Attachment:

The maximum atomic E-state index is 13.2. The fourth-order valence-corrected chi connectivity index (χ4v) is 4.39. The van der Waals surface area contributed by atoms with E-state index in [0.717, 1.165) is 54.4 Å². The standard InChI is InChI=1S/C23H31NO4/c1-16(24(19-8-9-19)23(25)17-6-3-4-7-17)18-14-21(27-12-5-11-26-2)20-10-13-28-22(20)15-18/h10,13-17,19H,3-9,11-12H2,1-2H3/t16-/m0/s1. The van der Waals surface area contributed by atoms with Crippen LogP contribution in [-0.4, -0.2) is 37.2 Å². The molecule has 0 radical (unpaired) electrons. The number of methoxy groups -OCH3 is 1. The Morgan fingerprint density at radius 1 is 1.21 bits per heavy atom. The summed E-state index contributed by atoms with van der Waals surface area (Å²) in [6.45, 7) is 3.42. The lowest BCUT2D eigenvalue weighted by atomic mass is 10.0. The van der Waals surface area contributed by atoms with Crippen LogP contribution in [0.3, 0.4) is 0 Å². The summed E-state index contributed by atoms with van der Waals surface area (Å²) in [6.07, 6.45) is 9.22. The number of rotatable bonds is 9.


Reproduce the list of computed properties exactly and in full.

The maximum atomic E-state index is 13.2. The fourth-order valence-corrected chi connectivity index (χ4v) is 4.39. The van der Waals surface area contributed by atoms with E-state index in [0.717, 1.165) is 54.4 Å². The standard InChI is InChI=1S/C23H31NO4/c1-16(24(19-8-9-19)23(25)17-6-3-4-7-17)18-14-21(27-12-5-11-26-2)20-10-13-28-22(20)15-18/h10,13-17,19H,3-9,11-12H2,1-2H3/t16-/m0/s1. The van der Waals surface area contributed by atoms with Crippen LogP contribution in [-0.4, -0.2) is 37.2 Å². The molecule has 0 radical (unpaired) electrons. The number of methoxy groups -OCH3 is 1. The Morgan fingerprint density at radius 1 is 1.21 bits per heavy atom. The summed E-state index contributed by atoms with van der Waals surface area (Å²) in [6.45, 7) is 3.42. The lowest BCUT2D eigenvalue weighted by atomic mass is 10.0. The van der Waals surface area contributed by atoms with Crippen LogP contribution in [0.3, 0.4) is 0 Å². The summed E-state index contributed by atoms with van der Waals surface area (Å²) in [6.07, 6.45) is 9.22. The number of rotatable bonds is 9.